Location: Watershed Physical Processes Research2009 Annual Report
1a. Objectives (from AD-416)
Assisting agricultural landowners to produce food and fiber in an economically and environmentally sustainable manner requires an integrated approach to land management practices, and protection of streams and impounded waters. This project contributes to those goals by developing and testing practices based on a scientific understanding of hydrologic, erosion, and sedimentation processes. This project also contributes to the Conservation Effects Assessment Project (CEAP) with the goal of quantifying effects of conservation management in selected CEAP watersheds, two of them managed within this project. To meet these challenges, the focus of all the proposed research activities has been chosen to evaluate innovative practices and to fill knowledge gaps in watershed models currently in use. This is realized by: (1) developing databases of weather, soil, land use, soil conservation practices, runoff, sediment yield, and nutrient data for assessing the impacts of conservation practices on the Goodwin Creek and Topashaw Creek CEAP watersheds; (2) evaluating relative magnitudes of sources and fates of sediment in CEAP-benchmark and other watersheds, and develop methodologies to establish criteria for identifying agricultural watersheds impaired by clean-sediment loadings; (3) quantifying and validating the uncertainties of model predictions at field, farm, and watershed scales for Yazoo River Basin CEAP sub-watersheds; (4) conducting field and laboratory studies to quantify the surface and subsurface flow processes governing the initiation, development and migration of ephemeral gullies and the effect of conservation management practices on infiltration, erosion, and transport; (5) conducting field and laboratory studies to improve the understanding of stream channel processes including channel evolution, sediment transport, protection of erodible embankments, edge-of-field gullies, and sediment deposition in impounded waters for CEAP and other watersheds; and (6) improving models to identify sources of sediment, determine their fate and transport within watersheds with complex channel drainage networks, and evaluate watershed water quality impacts in terms of implementation of land conservation and stream rehabilitation practices.
1b. Approach (from AD-416)
An extensive body of literature exists that describes plot or field-scale conservation practices aimed at reducing soil erosion or enhancing water conservation. However, results from plot- and field-scale studies are limited in that they cannot capture the complexities and interactions of conservation practices at the whole-farm level or at the watershed scale. Soil erosion and sediment movement processes involve the interactions of land management practices with climate, weather, soil, and landscape properties. Concentrated runoff and subsurface flow results in rill and gully erosion thus increasing soil losses and downstream sediment loads leading to increased costs of crop production, ecological degradation, and impairment of water supplies. This research focuses on developing tools and techniques to quantify the impact of implementing conservation practices within a watershed in the most efficient manner to achieve sustainable and targeted reductions of sediment loadings to the nation’s stream waters to help establish total maximum daily load requirements. New methods to measure and characterize changes in runoff, gully and stream channel erosion, and sediment deposition rates utilizing hydrological, geomorphic, and hydraulic engineering principles, and remote-sensing techniques will be tested in CEAP watersheds within the Yazoo River Basin, and in other watersheds when appropriate. Improved computer models and assessment tools will be provided to evaluate the impact of land conservation and stream rehabilitation practices in the most efficient manner to assist watershed managers achieve sustainable crop production systems and targeted reductions of sediment loadings.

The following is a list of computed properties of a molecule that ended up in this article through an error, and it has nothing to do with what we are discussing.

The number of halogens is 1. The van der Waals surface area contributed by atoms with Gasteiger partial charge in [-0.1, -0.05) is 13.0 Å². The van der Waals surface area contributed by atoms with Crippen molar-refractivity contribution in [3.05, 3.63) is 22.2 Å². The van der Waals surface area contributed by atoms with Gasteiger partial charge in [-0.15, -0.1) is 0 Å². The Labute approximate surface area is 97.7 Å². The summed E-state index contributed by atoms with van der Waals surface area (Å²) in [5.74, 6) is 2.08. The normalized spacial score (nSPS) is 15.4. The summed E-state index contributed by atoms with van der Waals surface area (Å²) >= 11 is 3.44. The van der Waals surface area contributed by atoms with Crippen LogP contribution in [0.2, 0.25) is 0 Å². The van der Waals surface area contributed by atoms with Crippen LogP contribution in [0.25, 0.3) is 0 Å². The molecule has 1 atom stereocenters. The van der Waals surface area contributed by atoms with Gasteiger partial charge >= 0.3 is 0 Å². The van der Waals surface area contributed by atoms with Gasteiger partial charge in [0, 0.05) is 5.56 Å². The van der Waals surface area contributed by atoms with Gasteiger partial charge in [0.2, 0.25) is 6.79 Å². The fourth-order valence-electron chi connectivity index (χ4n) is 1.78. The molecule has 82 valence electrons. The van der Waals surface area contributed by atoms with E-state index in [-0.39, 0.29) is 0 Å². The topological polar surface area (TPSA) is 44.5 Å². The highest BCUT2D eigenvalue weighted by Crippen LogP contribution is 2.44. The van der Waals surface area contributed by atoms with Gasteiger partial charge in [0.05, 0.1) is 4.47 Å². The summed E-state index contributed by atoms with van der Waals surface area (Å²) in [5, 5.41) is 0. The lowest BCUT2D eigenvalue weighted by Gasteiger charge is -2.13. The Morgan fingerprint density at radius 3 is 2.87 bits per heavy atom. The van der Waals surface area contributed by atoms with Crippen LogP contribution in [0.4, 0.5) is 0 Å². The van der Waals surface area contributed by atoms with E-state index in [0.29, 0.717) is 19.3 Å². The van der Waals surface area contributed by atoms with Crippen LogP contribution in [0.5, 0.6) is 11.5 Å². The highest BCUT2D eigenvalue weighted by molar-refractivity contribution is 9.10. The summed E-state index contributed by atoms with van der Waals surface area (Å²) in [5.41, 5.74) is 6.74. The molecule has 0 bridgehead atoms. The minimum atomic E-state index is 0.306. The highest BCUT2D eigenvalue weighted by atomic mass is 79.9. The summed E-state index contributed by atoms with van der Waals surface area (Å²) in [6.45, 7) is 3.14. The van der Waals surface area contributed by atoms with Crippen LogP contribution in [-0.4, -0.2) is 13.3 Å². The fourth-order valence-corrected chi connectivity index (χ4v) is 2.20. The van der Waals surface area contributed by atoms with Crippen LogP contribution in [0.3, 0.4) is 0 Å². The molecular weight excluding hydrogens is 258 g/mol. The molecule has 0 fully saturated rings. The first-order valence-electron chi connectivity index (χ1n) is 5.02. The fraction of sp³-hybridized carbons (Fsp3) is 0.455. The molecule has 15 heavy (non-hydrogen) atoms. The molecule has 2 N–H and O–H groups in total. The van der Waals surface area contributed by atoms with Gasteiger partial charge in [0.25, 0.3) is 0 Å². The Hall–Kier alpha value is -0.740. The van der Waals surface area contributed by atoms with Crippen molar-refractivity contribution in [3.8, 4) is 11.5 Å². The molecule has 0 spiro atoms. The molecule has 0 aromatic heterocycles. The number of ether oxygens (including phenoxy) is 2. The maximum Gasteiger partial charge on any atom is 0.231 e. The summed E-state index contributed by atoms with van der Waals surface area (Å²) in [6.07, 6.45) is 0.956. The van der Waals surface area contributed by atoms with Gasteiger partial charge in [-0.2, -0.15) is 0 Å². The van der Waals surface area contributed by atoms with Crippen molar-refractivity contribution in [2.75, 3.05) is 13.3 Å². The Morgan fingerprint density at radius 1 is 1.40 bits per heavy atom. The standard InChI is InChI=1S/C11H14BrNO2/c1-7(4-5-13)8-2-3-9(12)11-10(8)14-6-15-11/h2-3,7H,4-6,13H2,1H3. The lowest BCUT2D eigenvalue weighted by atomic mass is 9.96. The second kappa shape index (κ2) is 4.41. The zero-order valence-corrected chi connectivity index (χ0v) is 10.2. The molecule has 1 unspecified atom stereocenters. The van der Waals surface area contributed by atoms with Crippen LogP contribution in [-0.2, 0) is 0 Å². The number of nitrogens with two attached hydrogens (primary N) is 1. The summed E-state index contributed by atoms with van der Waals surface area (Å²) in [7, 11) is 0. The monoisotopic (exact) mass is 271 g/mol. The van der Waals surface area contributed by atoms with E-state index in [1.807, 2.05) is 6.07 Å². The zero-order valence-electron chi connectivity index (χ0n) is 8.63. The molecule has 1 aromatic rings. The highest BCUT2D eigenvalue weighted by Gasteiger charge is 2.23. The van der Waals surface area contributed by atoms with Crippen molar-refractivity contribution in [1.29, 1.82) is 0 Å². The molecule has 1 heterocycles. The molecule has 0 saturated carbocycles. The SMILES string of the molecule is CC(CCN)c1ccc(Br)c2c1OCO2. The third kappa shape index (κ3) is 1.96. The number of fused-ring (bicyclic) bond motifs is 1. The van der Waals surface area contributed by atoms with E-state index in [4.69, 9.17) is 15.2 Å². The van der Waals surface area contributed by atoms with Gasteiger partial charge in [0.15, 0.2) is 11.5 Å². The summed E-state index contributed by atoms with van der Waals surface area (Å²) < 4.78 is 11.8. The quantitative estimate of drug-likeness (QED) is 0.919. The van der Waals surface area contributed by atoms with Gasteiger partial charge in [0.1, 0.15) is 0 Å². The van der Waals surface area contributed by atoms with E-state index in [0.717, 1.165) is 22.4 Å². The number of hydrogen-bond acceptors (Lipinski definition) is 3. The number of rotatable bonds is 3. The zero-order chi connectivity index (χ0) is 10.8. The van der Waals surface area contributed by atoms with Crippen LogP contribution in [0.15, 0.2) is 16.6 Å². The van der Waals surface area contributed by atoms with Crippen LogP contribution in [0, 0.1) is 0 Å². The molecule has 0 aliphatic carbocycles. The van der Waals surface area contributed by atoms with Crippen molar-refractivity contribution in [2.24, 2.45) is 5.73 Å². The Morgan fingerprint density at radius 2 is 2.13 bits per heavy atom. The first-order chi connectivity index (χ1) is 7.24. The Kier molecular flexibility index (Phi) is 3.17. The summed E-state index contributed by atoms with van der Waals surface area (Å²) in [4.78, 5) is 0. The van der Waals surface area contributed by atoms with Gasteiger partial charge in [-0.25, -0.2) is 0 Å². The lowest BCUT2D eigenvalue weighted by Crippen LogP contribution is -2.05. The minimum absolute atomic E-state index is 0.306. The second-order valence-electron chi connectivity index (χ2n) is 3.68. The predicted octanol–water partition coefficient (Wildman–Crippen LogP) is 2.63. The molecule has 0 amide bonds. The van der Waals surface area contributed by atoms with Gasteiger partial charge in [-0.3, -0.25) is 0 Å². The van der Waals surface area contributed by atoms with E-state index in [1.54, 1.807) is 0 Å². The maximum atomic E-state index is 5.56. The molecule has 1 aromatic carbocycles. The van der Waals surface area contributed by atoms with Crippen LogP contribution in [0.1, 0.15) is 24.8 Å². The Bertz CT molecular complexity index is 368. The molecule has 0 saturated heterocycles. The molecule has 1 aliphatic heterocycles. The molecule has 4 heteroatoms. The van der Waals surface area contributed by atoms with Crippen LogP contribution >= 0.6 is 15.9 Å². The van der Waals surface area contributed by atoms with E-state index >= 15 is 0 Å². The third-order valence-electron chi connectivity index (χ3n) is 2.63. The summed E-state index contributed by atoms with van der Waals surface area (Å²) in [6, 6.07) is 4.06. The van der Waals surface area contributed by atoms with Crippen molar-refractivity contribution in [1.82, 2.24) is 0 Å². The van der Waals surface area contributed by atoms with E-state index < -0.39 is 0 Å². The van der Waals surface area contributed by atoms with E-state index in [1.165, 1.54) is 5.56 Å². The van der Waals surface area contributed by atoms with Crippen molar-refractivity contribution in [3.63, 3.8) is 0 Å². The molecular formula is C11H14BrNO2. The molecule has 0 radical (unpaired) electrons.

3. Progress Report
In FY 2009, research was performed by 8 scientists working in collaboration with many research institutions to assist agricultural landowners in the production of food and fiber in an economically and environmentally sustainable manner using an integrated watershed approach to improve land management practices for controlling sedimentation, and for protection of streams and impounded waters. This required the development and testing of practices based on a scientific understanding of hydrologic, erosion, and sedimentation processes. This project contributed to the Conservation Effects Assessment Project (CEAP) by quantifying the effects of conservation management in two watersheds managed within this project. The variation of the relative sources of sediment from land surface and channel banks has been explored on the Goodwin Creek Experimental Watershed. This is important information to ascertain the timing and placement of the dominant sediment producing regions in a watershed and the type of conservation practices that would be effective. Links between sediment and biologic processes were made from upper Midwest and Southeastern United States. This new analysis allowed the development of new sediment targets for the support of aquatic life. The effect of tillage on the processes of ephemeral gullies in agricultural watersheds have been incorporated into the USDA Annualized Agricultural Non-Point Source pollution model (AnnAGNPS). This will improve sediment yield calculations and improve the selection of effective conservation practices. Improvements have been made to RUSLE2 to more completely represent the processes of residue formation on hay and pasture lands. This will improve calculations of runoff and sediment from these types of lands. Wave height predictors for small reservoirs have been improved. This improved information will allow better estimates of where wave erosion will be a problem and offer means to control this erosion in small agricultural reservoirs. Subsurface flow processes have been investigated and found to be an important component in the formation of ephemeral gullies. This improved characterization of ephemeral gully formation will lead to improved methods of predicting their occurrence and conservation practices to prevent their formation. Improvements have been made to channel migration routines in the ARS channel evolution computer model CONservational Channel Evolution and Pollutant Transport System (CONCEPTS). This new approach will improve predictions of erosion and allow improved stability measures to be formulated for unstable channel systems in agricultural watersheds.